Date: 6th July, 2020
Her Royal Highness The Duchess of Cornwall visited Dorset & Wiltshire Fire and Rescue Service (DWFRS) on Monday 6 July 2020.
The visit, hosted by Chief Fire Officer Ben Ansell at Swindon Fire Station, highlighted the work of the Service during the Coronavirus pandemic, including the successful partnership with South Western Ambulance Service NHS Foundation Trust (SWAST) and Great Western Hospitals NHS Foundation Trust.
During the pandemic DWFRS has maintained its prevention, protection, and emergency response arrangements despite challenges in the way that crews have needed to work. This has included changes to cleaning arrangements, social distancing, sickness reporting and additional Personal Protective Equipment (PPE) in line with Public Health England guidance. Alongside their usual work, staff across the Service have wanted to help in any way they can during the crisis.
Staff have been involved in a whole range of activities to support the community during this time. Firefighters, who are trained to drive emergency response vehicles and carry out first aid, are playing a key role in relieving pressure on paramedics within SWAST, by driving ambulances alongside a clinician or paramedic. Across the Southwest region, these ambulances have responded to over 3,000 incidents and of those DWFRS have responded to 716, 133 of which were Category 1 and 2, immediate threat to life, calls.
Her Royal Highness, accompanied by the Lord Lieutenant of Wiltshire, Mrs Sarah Rose Troughton, arrived at the fire station. After meeting serving fire and rescue service personnel from across the organisation and local representatives from South Western Ambulance Service, she was introduced to Great Western Hospital staff including the Chief Executive Kevin McNamara.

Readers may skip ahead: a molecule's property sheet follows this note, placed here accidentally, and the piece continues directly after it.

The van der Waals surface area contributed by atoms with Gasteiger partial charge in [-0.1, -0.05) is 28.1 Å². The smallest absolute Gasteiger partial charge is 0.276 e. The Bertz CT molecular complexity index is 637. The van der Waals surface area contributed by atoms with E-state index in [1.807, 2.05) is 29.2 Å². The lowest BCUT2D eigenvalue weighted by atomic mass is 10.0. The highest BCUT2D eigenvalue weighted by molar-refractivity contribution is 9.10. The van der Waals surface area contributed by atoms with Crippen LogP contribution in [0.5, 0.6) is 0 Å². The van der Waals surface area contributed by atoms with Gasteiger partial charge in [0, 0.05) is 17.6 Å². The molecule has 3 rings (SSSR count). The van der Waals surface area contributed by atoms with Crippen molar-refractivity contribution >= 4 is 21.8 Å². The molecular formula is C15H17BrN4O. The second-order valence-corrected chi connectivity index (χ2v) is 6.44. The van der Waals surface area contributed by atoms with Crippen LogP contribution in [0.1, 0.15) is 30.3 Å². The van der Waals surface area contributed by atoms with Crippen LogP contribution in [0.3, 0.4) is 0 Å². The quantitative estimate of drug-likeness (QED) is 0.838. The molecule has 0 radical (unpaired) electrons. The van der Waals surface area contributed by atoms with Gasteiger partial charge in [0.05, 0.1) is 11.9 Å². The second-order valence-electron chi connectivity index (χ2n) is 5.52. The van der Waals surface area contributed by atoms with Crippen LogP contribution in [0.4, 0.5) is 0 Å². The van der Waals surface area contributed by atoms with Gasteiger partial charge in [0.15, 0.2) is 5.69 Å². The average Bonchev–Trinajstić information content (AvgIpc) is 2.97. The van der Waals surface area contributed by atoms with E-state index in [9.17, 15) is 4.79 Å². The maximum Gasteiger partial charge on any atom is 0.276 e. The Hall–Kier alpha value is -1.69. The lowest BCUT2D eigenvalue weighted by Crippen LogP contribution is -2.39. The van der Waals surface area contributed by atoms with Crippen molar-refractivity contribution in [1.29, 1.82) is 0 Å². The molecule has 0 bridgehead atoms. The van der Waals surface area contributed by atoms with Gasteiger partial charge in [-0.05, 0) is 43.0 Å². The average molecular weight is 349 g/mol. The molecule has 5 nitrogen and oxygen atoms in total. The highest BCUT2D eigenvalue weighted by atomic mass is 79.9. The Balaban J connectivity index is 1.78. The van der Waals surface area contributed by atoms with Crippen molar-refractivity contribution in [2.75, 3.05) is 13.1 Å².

Chief Fire Officer Ben Ansell said: “It was a huge honour to welcome The Duchess of Cornwall to Swindon. I extended the invitation to her as we are very proud of the work we have done with partners across our Service area during the Coronavirus pandemic. This was a great opportunity for us to publicly acknowledge the many people, both within the Service and outside, who contribute to keeping the communities of Dorset and Wiltshire safe.
He added: “Operational and corporate staff have been involved across the Service in helping to package and deliver food and medication to vulnerable members of the community; helping to construct, fit and train NHS staff in the use of respiratory PPE; Face-fit testing of PPE for ambulance staff; and resourcing the temporary mortality support facility, built at the Port of Poole, which is currently stood down. I am extremely grateful to my staff for all the work they have undertaken and continue to do during the current crisis. It was wonderful to see this recognised in such a way today.”
Her Royal Highness was at the Fire Station for about half an hour and before leaving CFO Ansell presented her with a plaque to commemorate the visit.